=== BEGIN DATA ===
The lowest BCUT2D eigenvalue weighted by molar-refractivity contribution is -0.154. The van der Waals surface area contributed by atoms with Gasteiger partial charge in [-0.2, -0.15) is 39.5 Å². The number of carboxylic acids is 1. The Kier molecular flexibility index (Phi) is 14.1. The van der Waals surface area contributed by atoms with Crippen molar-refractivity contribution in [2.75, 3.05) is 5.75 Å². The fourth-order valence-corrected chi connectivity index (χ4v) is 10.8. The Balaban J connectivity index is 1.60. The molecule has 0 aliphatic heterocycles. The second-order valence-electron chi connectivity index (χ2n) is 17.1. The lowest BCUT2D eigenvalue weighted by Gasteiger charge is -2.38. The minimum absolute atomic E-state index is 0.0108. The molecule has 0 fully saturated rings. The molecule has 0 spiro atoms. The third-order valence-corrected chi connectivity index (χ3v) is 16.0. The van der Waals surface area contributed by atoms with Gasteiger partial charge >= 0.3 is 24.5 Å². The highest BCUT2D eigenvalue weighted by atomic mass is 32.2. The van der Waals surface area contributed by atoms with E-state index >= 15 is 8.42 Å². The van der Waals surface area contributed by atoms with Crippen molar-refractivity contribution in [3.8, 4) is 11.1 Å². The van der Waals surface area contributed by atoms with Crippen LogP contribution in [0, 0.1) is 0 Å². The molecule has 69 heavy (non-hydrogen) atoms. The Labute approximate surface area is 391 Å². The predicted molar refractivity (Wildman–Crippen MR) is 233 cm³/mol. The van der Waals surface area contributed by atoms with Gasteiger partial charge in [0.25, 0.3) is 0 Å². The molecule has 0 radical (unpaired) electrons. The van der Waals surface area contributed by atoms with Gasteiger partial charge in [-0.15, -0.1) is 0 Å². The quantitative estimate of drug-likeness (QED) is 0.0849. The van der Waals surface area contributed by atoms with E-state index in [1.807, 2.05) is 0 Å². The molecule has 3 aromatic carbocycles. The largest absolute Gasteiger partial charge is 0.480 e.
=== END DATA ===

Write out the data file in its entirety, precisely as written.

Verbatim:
The lowest BCUT2D eigenvalue weighted by molar-refractivity contribution is -0.154. The van der Waals surface area contributed by atoms with Gasteiger partial charge in [-0.2, -0.15) is 39.5 Å². The number of carboxylic acids is 1. The Kier molecular flexibility index (Phi) is 14.1. The van der Waals surface area contributed by atoms with Crippen molar-refractivity contribution in [2.75, 3.05) is 5.75 Å². The fourth-order valence-corrected chi connectivity index (χ4v) is 10.8. The Balaban J connectivity index is 1.60. The molecule has 0 aliphatic heterocycles. The second-order valence-electron chi connectivity index (χ2n) is 17.1. The lowest BCUT2D eigenvalue weighted by Gasteiger charge is -2.38. The minimum absolute atomic E-state index is 0.0108. The molecule has 0 fully saturated rings. The molecule has 0 spiro atoms. The third-order valence-corrected chi connectivity index (χ3v) is 16.0. The van der Waals surface area contributed by atoms with Gasteiger partial charge >= 0.3 is 24.5 Å². The highest BCUT2D eigenvalue weighted by atomic mass is 32.2. The van der Waals surface area contributed by atoms with E-state index >= 15 is 8.42 Å². The van der Waals surface area contributed by atoms with Crippen molar-refractivity contribution in [3.8, 4) is 11.1 Å². The van der Waals surface area contributed by atoms with Crippen LogP contribution in [0, 0.1) is 0 Å². The molecule has 69 heavy (non-hydrogen) atoms. The Labute approximate surface area is 391 Å². The predicted molar refractivity (Wildman–Crippen MR) is 233 cm³/mol. The van der Waals surface area contributed by atoms with Gasteiger partial charge in [0.25, 0.3) is 0 Å². The molecule has 0 radical (unpaired) electrons. The van der Waals surface area contributed by atoms with Gasteiger partial charge in [-0.15, -0.1) is 0 Å². The quantitative estimate of drug-likeness (QED) is 0.0849. The van der Waals surface area contributed by atoms with E-state index in [1.807, 2.05) is 0 Å². The molecule has 3 aromatic carbocycles. The largest absolute Gasteiger partial charge is 0.480 e.